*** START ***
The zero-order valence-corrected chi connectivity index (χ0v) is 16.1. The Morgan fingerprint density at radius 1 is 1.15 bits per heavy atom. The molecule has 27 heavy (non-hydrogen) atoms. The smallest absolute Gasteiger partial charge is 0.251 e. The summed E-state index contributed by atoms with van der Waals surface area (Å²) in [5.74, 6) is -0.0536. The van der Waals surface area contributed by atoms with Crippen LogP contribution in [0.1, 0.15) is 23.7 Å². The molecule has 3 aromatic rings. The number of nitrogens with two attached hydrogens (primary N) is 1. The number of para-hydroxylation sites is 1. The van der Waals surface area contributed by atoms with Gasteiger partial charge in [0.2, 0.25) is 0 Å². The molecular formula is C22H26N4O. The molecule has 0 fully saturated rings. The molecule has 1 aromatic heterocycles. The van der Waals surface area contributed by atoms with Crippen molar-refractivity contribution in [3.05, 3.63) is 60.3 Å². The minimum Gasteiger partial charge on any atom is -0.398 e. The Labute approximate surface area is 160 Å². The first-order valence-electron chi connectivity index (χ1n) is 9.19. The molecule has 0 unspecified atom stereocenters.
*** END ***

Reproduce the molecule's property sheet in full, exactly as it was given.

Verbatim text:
The zero-order valence-corrected chi connectivity index (χ0v) is 16.1. The Morgan fingerprint density at radius 1 is 1.15 bits per heavy atom. The molecule has 27 heavy (non-hydrogen) atoms. The smallest absolute Gasteiger partial charge is 0.251 e. The summed E-state index contributed by atoms with van der Waals surface area (Å²) in [5.74, 6) is -0.0536. The van der Waals surface area contributed by atoms with Crippen LogP contribution in [0.1, 0.15) is 23.7 Å². The molecule has 3 aromatic rings. The number of nitrogens with two attached hydrogens (primary N) is 1. The number of para-hydroxylation sites is 1. The van der Waals surface area contributed by atoms with Gasteiger partial charge in [0.2, 0.25) is 0 Å². The molecular formula is C22H26N4O. The molecule has 0 fully saturated rings. The molecule has 1 aromatic heterocycles. The van der Waals surface area contributed by atoms with Crippen molar-refractivity contribution in [3.05, 3.63) is 60.3 Å². The minimum Gasteiger partial charge on any atom is -0.398 e. The Labute approximate surface area is 160 Å². The first-order valence-electron chi connectivity index (χ1n) is 9.19. The molecule has 0 unspecified atom stereocenters.